Haider’s appeal stems, in part, from the weakness of the two mainstream parties. He never tires of attacking the bureaucracy, or demanding an end to Austria’s Proporz system under which the mainstream parties reserve most top jobs and a sizeable number further down the ladder for their party members. He is much less of a right-wing ideologue or neo-Nazi than a power-hungry populist armed with excellent political antennae.
He knows how to cash in on his youthful good looks and his carefully chosen wardrobe as part of his image-building to win over finely targeted sectors of the electorate. The variety of his sports activities is also part of his plan to set himself up as a popular hero.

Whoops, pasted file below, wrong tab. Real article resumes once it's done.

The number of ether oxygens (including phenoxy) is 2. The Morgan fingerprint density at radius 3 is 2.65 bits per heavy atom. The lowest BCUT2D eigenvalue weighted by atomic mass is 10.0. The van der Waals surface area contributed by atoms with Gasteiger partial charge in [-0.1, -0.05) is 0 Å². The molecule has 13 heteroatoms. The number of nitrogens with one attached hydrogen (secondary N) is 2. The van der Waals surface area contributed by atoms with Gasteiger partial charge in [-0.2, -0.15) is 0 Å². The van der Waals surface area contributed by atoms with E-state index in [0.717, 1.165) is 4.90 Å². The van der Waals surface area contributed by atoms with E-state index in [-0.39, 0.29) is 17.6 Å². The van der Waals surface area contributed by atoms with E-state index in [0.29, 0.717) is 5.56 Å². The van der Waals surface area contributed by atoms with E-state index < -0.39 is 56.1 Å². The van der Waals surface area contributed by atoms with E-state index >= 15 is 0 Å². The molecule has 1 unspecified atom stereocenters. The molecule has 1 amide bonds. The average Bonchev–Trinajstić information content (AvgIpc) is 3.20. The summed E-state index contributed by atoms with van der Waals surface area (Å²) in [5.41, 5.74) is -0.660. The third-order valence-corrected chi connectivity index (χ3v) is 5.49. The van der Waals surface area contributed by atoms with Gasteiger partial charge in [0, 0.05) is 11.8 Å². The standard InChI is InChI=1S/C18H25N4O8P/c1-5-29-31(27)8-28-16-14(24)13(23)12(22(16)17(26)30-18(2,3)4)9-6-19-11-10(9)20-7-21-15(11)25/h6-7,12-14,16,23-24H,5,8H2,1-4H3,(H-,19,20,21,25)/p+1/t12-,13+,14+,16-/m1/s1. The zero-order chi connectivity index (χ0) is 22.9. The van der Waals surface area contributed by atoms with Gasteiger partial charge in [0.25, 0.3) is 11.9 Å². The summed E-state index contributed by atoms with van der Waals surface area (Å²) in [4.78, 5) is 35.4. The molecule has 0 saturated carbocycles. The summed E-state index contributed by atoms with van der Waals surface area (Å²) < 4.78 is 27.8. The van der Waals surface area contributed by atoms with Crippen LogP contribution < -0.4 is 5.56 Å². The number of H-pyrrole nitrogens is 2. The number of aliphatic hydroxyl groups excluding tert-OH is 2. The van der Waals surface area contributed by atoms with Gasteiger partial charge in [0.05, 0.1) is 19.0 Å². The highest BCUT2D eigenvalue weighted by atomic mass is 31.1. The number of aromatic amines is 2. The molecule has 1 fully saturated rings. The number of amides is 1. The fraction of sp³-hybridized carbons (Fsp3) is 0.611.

But whether he has a first-class intellect, or is merely wily, is an open question. He has demonstrably been effective at exploiting the faultlines in Austrian society. But the solutions that he advocates are either superficial or unrealistic and he has a bad habit of shooting from the hip. As for his party lieutenants, they are not impressive.
It would be far wiser for the outside world to hold its fire, and to act against Austria only if the new government actually violated the 1997 Amsterdam treaty under which the EU can suspend a member for “serious and persistent” breaches of democracy, human rights and the rule of law. Unless there is evidence of this, Haider’s Freedom Party will only gain in strength from the high-gear hostility of the international community.
Hella Pick’s book “The Guilty Victim – Austria after the Holocaust” will be published by I B Tauris in the spring